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Los Angeles Galaxy begins transition with hiring of a new general manager

Los Angeles Galaxy begins transition with hiring of a new general manager
Peter Vagenas, center, sits with Galaxy teammates David Beckham, left, and Chris Albright during a World Series of Football exhibition game on July 21, 2007. The Galaxy announced Vagenas has been chosen to replace Bruce Arena as the team's general manager on Monday. (Kevork Djansezian / Associated Press)

The Galaxy officially entered the post-Bruce Arena era Monday, selecting Peter Vagenas to fill the general manager position vacated by Arena last week while also accelerating their search for a new coach.

But even if the foundation for the new Galaxy is built on the success and the club culture that Arena left behind, President Chris Klein said there also would be noticeable differences going forward.

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"We will move on to the next phase of a very good history for the Galaxy," Klein said. "I'm not trying to get the next Bruce Arena. We're trying to take the next step and learn from what he has brought this club and celebrate all that he was."

Arena, 65, won three MLS Cups in eight full seasons as the Galaxy's coach and general manager. He left the club last week to become coach of the U.S. national team. But the selection of Vagenas, a former Galaxy captain and one-time director of the team's youth academy, signals a move away from the philosophy Arena followed in building his rosters, beginning a transition the team has long been preparing for.

In the Galaxy's season opener last March, only three of their starters were drafted by the club or were products of its developmental system; six others came from Europe. That approach will change under Vagenas, who was traveling Monday and did not take part in a conference call announcing his appointment.

"We believe deeply in the foundation that we're setting with our academy, and we're just starting to see the fruit of that," Klein said. "That will continue. That is Pete's job: Align us from our first team through our academy and make sure that system works."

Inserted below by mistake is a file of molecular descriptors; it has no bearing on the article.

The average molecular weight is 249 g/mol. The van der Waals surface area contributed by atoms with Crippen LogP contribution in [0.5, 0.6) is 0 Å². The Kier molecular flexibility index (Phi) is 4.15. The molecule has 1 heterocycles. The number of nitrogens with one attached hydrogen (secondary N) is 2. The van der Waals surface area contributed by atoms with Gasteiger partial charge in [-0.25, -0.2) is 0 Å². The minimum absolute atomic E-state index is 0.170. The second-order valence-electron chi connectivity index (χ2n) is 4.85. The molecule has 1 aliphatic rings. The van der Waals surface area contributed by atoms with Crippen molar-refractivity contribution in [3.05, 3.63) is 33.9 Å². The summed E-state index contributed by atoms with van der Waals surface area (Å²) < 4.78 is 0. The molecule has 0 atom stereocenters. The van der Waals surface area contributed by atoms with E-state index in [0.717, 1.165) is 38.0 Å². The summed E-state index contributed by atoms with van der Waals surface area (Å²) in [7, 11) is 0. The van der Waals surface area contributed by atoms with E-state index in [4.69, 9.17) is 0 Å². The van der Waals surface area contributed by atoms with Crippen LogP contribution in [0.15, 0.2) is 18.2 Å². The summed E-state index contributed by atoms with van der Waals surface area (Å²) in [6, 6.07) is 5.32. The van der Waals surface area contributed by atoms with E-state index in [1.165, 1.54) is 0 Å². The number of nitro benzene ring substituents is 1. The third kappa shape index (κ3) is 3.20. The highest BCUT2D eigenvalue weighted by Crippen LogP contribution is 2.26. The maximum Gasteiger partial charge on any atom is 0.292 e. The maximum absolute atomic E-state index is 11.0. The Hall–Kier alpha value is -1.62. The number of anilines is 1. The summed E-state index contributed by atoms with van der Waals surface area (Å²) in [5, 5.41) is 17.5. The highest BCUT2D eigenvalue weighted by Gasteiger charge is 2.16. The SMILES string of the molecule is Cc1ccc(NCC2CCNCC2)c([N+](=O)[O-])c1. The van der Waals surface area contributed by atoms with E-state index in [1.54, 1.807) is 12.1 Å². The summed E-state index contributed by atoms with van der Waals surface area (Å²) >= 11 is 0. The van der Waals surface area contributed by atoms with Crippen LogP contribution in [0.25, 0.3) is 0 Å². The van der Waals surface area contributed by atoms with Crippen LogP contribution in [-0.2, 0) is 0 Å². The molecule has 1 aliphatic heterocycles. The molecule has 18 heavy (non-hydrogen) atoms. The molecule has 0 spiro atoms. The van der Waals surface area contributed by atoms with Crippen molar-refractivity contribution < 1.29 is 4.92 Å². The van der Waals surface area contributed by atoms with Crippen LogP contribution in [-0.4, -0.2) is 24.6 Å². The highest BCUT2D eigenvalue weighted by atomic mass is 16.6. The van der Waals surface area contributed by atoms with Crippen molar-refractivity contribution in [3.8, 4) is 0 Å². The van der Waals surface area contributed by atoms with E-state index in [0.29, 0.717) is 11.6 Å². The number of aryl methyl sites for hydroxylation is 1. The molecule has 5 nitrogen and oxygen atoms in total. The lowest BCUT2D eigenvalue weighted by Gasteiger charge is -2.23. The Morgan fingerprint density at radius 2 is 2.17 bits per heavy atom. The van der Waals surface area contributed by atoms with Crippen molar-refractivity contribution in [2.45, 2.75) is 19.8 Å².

Klein said the Galaxy will continue to sign big-name designated players such as Robbie Keane and Steven Gerrard, both of whom recently left the team at age 36. But the focus now will be on younger DPs such as 27-year-old Giovani dos Santos, who led the Galaxy with 14 goals and 12 assists last season.

"Not that you're seeing all of the teams go away from some older DPs, but it becomes more and more difficult for them to succeed in our league as it grows and continues to get better," Klein said. "It's something we recognize and it's something that will direct our future."

Vagenas, a 38-year-old Pasadena native who played 13 seasons in MLS, will have a big role in shaping that future. During the three years he oversaw the academy, 11 players signed professional contracts with either the Galaxy or LA Galaxy II, the franchise's USL affiliate. He also managed the opening of the Galaxy's blending-learning program, which provides for students soccer and academic instruction at the StubHub Center, and the formation of the first girls' academy to be fully funded by an MLS team.

Klein said that Vagenas will help in the broad search for the Galaxy's next coach. Klein said that Arena assistant and Galaxy II Coach Curt Onalfo already has been interviewed and the team is waiting for permission to approach other candidates with rival MLS teams. Klein hopes to interview at least one coach from outside the U.S. and Canada. He expects the team to make a hire before the end of the year.

The only candidates that Klein mentioned by name were Onalfo and former Galaxy and Seattle Sounders Manager Sigi Schmid, who was fired by the Sounders in July. The Galaxy probably will also give strong consideration to Gregg Berhalter, an Arena disciple who was a player and assistant coach with the Galaxy before guiding the Columbus Crew to the MLS Cup last year.

"We're certainly looking for a coach that believes in our system and what we've established," Klein said. "We're looking for the right guy that has a belief in us and, in return, we have a belief in what they can do and how they can move us forward."

kevin.baxter@latimes.com

Twitter: kbaxter11

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